We previously posted that the JAX ME/CFS CRC project was temporarily put on hold during the beginning of 2020 due to COVID. In August of 2020, we started receiving samples again from subjects in our ME/CFS and healthy control cohorts, and our clinical partners at the Bateman Horne Center have now finished collecting samples from time points 1 and 2, and are working on the last set, the time point 3 samples. To date, we have over 450 blood and stool samples that have been collected across the 3 time points, and will likely have close to 500 samples once we’re done collecting time point 3. In early March 2021, we began our flow cytometry experiments on all of the blood samples we have received to look for differences in the immune cells between people with ME/CFS and healthy controls. We run all time points from the same subject in one experiment so that they can be easily compared to each other. We hope to run all the blood samples through flow cytometry in the next year or so, and analyze all of the data so that we can see the functional differences between healthy controls and people with ME/CFS.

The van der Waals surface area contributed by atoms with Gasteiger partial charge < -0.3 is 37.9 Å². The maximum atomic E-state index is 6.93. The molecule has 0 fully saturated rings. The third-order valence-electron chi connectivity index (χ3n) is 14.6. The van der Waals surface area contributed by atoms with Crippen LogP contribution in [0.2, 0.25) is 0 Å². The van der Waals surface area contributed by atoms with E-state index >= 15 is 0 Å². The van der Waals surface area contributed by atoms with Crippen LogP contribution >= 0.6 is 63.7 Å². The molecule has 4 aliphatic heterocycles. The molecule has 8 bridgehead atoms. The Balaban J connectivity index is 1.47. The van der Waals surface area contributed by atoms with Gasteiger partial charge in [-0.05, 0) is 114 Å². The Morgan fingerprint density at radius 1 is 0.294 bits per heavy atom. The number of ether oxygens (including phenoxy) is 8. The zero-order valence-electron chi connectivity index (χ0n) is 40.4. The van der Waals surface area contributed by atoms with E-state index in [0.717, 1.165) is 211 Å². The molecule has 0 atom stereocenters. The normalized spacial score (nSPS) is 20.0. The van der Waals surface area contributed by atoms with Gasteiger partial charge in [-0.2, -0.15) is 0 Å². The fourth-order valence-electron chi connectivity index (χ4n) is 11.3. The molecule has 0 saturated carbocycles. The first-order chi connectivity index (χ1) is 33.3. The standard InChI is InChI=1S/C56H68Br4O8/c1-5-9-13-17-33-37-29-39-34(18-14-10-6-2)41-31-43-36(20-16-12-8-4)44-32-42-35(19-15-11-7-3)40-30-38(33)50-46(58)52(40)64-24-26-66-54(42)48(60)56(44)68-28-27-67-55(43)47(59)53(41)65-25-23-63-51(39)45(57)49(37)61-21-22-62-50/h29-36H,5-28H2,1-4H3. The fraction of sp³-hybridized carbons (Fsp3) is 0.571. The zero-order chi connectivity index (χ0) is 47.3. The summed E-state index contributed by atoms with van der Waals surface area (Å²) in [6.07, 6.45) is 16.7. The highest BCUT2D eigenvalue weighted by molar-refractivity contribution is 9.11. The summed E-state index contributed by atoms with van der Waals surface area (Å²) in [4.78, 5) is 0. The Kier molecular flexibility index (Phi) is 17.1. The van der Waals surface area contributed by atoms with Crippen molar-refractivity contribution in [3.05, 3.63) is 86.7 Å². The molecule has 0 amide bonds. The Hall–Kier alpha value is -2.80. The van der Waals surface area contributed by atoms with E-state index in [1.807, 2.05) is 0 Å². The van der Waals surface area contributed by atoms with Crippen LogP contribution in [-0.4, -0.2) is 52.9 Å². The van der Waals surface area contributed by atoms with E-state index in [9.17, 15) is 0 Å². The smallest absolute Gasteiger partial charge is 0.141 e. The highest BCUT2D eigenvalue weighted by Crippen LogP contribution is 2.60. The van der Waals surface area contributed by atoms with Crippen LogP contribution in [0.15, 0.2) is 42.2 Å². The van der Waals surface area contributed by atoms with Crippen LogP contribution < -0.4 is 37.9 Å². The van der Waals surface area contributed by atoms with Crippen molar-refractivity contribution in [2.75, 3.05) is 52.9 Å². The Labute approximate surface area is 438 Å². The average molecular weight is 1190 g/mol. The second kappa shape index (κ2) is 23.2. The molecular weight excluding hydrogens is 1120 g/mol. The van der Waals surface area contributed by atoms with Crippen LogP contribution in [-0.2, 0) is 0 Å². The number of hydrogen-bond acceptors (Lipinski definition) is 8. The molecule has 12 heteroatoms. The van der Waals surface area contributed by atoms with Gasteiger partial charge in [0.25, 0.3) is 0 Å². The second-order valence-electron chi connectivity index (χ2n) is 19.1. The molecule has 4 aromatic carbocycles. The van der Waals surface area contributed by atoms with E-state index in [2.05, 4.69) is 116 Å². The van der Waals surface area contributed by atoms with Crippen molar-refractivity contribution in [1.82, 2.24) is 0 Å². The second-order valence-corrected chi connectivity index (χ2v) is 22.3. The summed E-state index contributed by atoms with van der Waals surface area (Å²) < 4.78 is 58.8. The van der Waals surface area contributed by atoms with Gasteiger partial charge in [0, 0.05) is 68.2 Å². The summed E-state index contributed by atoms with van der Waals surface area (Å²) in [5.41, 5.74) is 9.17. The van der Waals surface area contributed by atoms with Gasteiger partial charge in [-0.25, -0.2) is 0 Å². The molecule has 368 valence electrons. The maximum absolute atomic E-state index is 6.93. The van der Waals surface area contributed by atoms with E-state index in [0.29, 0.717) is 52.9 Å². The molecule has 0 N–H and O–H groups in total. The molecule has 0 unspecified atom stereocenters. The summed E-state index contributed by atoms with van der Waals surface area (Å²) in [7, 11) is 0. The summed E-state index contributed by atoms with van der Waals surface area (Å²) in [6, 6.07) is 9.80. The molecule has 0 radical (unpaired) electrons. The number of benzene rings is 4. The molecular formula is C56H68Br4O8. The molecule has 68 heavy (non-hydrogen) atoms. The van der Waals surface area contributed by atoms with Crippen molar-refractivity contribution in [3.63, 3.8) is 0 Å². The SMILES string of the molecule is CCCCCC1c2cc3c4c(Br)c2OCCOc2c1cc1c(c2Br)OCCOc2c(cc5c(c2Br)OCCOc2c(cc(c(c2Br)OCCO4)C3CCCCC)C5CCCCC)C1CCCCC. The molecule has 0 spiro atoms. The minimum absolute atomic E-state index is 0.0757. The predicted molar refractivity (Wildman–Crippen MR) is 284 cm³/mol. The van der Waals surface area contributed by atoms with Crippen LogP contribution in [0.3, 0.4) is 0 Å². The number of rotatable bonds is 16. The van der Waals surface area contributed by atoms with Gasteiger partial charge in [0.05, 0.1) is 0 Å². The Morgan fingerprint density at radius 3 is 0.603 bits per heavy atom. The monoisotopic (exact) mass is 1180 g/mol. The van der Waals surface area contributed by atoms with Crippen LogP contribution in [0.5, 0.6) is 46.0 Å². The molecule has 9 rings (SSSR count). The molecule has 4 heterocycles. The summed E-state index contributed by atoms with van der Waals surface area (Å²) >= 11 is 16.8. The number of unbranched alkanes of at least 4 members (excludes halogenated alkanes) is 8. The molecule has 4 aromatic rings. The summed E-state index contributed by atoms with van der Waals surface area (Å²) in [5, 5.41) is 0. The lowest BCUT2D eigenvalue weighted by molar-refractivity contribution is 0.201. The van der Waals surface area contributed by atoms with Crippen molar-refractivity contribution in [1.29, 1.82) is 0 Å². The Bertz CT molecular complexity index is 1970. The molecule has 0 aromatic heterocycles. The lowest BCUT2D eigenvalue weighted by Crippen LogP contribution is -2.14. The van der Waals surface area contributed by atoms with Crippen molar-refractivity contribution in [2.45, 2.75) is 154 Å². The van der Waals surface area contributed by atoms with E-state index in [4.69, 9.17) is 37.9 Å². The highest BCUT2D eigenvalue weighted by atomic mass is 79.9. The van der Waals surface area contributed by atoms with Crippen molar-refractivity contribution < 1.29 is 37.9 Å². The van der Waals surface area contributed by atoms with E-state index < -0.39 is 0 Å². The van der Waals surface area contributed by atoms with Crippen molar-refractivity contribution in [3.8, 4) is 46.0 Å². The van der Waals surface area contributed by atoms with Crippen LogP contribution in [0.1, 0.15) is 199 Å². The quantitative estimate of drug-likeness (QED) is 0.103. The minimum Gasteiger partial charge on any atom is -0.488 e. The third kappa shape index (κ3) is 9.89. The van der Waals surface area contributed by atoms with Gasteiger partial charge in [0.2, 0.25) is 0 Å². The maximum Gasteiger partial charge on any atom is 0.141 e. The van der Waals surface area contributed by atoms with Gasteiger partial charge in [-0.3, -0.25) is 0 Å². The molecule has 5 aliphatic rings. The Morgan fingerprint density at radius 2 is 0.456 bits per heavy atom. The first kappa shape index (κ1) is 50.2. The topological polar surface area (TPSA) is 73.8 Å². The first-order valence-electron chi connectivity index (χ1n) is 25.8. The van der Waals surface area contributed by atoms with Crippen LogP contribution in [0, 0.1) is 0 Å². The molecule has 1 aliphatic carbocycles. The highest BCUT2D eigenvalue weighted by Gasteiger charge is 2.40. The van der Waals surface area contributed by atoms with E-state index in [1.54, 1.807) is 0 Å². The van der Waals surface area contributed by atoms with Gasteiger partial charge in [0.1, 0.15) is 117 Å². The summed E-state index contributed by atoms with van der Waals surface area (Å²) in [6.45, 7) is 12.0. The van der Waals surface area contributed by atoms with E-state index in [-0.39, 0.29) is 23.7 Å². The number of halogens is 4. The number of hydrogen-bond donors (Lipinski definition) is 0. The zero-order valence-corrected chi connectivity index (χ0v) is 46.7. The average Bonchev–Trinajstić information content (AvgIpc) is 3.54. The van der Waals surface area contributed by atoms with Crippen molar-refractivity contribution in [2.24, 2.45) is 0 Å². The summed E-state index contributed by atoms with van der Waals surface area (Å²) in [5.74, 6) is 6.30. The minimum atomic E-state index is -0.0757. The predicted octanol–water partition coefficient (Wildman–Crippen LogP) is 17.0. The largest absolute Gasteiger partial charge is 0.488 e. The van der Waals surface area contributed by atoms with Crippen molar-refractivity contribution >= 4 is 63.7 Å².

Another exciting development at our Center is that we have very recently received NIH and Institutional Review Board (IRB) approval to begin an additional collaboration with the Bateman Horne Center to collect samples from a new cohort of patients who previously had COVID-19, and have since been experiencing ME/CFS-like symptoms, or “long-COVID.” Long-COVID, or post-acute COVID syndrome (PACS), is very similar to ME/CFS, with sufferers experiencing many of the same chronic and debilitating symptoms. The goal of this new collaboration is to recruit about 40 subjects with PACS, and collect blood samples from them every 3 months over the course of the next year. We will then be able to compare the immune profiles of people with PACS to our subjects with ME/CFS to see how similar these two diseases are. BHC has just started recruiting subjects, and last week we received blood samples from our first 2 subjects, and expect to receive a few more this week. For this project, we are also collaborating with the ME/CFS CRC at Columbia University, and W. Ian Lipkin’s group will be probing the metabolome and looking at proteomic and transcriptomic data of these very same subjects. We are very excited about this collaboration, and hope that it can bring us new understanding about PACS and its relationship to ME/CFS.
Check back soon for more updates from our Center!